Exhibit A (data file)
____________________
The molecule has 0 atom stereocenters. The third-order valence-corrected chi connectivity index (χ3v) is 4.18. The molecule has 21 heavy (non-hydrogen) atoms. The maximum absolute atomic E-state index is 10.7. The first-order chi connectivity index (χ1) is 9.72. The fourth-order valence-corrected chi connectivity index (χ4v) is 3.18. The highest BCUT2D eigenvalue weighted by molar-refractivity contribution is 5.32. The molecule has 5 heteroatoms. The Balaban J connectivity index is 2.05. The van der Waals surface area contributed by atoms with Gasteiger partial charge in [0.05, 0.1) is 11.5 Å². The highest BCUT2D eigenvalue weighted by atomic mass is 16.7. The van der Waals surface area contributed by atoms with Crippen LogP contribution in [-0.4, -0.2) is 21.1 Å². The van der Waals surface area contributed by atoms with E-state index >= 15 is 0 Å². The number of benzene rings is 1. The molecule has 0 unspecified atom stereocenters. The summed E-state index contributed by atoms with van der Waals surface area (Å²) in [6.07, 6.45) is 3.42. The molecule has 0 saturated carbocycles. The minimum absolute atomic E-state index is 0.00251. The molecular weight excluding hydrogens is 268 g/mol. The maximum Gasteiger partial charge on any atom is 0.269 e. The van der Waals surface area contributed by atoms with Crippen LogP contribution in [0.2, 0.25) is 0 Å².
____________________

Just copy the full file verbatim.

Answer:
The molecule has 0 atom stereocenters. The third-order valence-corrected chi connectivity index (χ3v) is 4.18. The molecule has 21 heavy (non-hydrogen) atoms. The maximum absolute atomic E-state index is 10.7. The first-order chi connectivity index (χ1) is 9.72. The fourth-order valence-corrected chi connectivity index (χ4v) is 3.18. The highest BCUT2D eigenvalue weighted by molar-refractivity contribution is 5.32. The molecule has 5 heteroatoms. The Balaban J connectivity index is 2.05. The van der Waals surface area contributed by atoms with Gasteiger partial charge in [0.05, 0.1) is 11.5 Å². The highest BCUT2D eigenvalue weighted by atomic mass is 16.7. The van der Waals surface area contributed by atoms with Crippen LogP contribution in [-0.4, -0.2) is 21.1 Å². The van der Waals surface area contributed by atoms with E-state index >= 15 is 0 Å². The number of benzene rings is 1. The molecule has 0 unspecified atom stereocenters. The summed E-state index contributed by atoms with van der Waals surface area (Å²) in [6.07, 6.45) is 3.42. The molecule has 0 saturated carbocycles. The minimum absolute atomic E-state index is 0.00251. The molecular weight excluding hydrogens is 268 g/mol. The maximum Gasteiger partial charge on any atom is 0.269 e. The van der Waals surface area contributed by atoms with Crippen LogP contribution in [0.2, 0.25) is 0 Å².